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Wright v. Sunwoo

A-6242-01T1 (N.J. Super. App. Div. 2003) (Unpublished)

CONTRACTS; TIME OF THE ESSENCE—Failure of a party to a sales contract to promptly respond to inquiries about the status of a title defect constitutes acting unreasonably, and the unresponsive party will not be excused from appearing at an otherwise properly made time of the essence closing.

After signing a realtor’s form contract, the buyer and seller agreed to extend the period for attorney review and negotiation. They then modified the terms in a letter agreement and called for a closing date of October 17, 2000. The deposit was paid to the seller’s attorney in escrow and the buyer “engaged searches, inspections, and the like, proceeding, as well, to arrange mortgage financing.” Even though the initial title search “was unremarkable,” the title rundown search revealed a lien against the property pursuant to the Uniform Enforcement of Foreign Judgments Act. The buyer’s attorney immediately advised the seller’s attorney of the lien and the seller’s attorney stated “he could not assure the matter could be cleared up that day.” The lower court “evaluated the conduct of all parties as of [the date originally scheduled for closing] as ‘entirely appropriate and expected.’” Both parties proceeded in a cooperative spirit.

Two weeks later, the buyer’s attorney asked the seller’s attorney to explain how the problem was going to be resolved. The seller negotiated for a discharge of the lien upon the payment of a relatively small amount, but the buyer didn’t know that such an arrangement had been made. Instead, the record appeared to show that the parties failed to communicate with each other. In fact, the buyer believing it had received no response, sent a letter on November 1 demanding that closing take place on November 3, otherwise the contract would be “canceled and of no force and effect due to your clients’ inability and failure to convey marketable title.” On November 7, the seller’s attorney wrote to the buyer’s attorney advising that an agreement had been reached to release the lien and telling the buyer’s attorney that as soon as the matter was concluded, he would advise the buyer’s attorney as to the closing date. The letter offered to rent the home to the buyer. In response, the buyer’s attorney declared that his client had “terminate[d] the Contract” by reason of “sellers’ inability to convey ‘marketable title, free and clear of all liens and encumbrances… .” Additional letters demanded return of the deposit and costs. On November 8, the seller’s attorney responded to the buyer’s attorney that the seller had “finally received a letter of discharge” and could now close. A week later, the buyer’s attorney responded by again asking for return of the deposit monies and reimbursement of search and survey costs. This went back and forth, now with the seller’s attorney demanding that the buyer attend the closing. No closing occurred on the date specified by the seller’s attorney. Instead, six days before that date, the buyer sued the seller for return of the deposit and reimbursement of costs. The property was returned to the market and a sale ensued for $90,000 less than the original contract.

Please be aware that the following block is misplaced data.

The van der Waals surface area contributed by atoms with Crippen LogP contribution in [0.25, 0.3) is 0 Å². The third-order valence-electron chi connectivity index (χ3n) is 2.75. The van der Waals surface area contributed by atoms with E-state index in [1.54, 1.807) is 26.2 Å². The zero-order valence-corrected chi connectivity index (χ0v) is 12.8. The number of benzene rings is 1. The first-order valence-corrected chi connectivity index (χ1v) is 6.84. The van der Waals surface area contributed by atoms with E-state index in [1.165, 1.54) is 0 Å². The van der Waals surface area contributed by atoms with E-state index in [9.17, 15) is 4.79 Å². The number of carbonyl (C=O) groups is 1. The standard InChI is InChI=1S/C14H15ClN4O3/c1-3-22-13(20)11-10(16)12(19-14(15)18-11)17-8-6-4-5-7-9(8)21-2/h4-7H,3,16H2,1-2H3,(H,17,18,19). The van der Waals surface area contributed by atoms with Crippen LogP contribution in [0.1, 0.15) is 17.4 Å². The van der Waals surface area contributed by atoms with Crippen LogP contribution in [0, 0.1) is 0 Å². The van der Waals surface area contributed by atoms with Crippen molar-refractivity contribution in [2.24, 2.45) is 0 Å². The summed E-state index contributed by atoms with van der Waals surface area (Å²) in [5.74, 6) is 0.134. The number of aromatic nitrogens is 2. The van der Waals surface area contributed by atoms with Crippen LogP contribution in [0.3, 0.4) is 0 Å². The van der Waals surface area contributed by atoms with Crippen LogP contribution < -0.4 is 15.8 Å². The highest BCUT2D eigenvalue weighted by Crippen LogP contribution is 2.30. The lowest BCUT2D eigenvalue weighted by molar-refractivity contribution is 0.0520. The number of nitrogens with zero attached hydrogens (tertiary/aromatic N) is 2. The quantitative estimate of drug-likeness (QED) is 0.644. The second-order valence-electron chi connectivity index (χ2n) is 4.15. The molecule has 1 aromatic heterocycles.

The lower court, “in an extensive and scholarly analysis, discussed the principles implicated in the case, especially concepts associated with the setting of closing dates.” The lower court’s opinion discussed the situation where no time-of-the-essence declaration had been made and, the Appellate Division agreed “that, with no time-of-the-essence requirement, the result on the liability issue turns upon a reasonableness evaluation regarding the respective parties’ conduct and the positions they took.” In that regard, the Appellate Division believed that the buyers acted more reasonably than the sellers did in the circumstances. The sellers were responsible for the title defect, “and having failed to disclose it at the outset, failed also to discharge their obligations to act forthrightly and promptly to provide reasonable and timely assurances that they were proceeding with dispatch to remedy the title defect.” On the closing date, the sellers only acknowledged the problem, but provided no explanation of how and when they intended to address the matter successfully. As a result, the seller gave the buyer “no reason to believe that the matter would be dealt with on an expedited basis.” All it stated was that “additional time would be needed and that rescheduling of the closing would be necessary.” In essence, the response did not inspire confidence. Nevertheless, the buyer’s attorney, “in a spirit of accommodation, indicated that his clients ‘will attempt to close ... as soon as’” the seller resolved the matter. When no communication whatever came from the seller, the buyer pursued the seller. The seller did not respond on a timely basis. Further, when the seller offered to rent the home to the buyer, the buyer reasonably could believe that this only meant that there would be further delay with no end in sight.

In sum, the Court believed that “by failing to communicate with purchasers to provide assurances that the title defect was being seriously addressed with an attitude of expedition, following their failure to disclose in the first place, sellers acted unreasonably, with inadequate regard for the likelihood that purchasers would be alienated from the contract. In so conducting themselves, sellers assumed the risk of losing the benefit of their bargain.”

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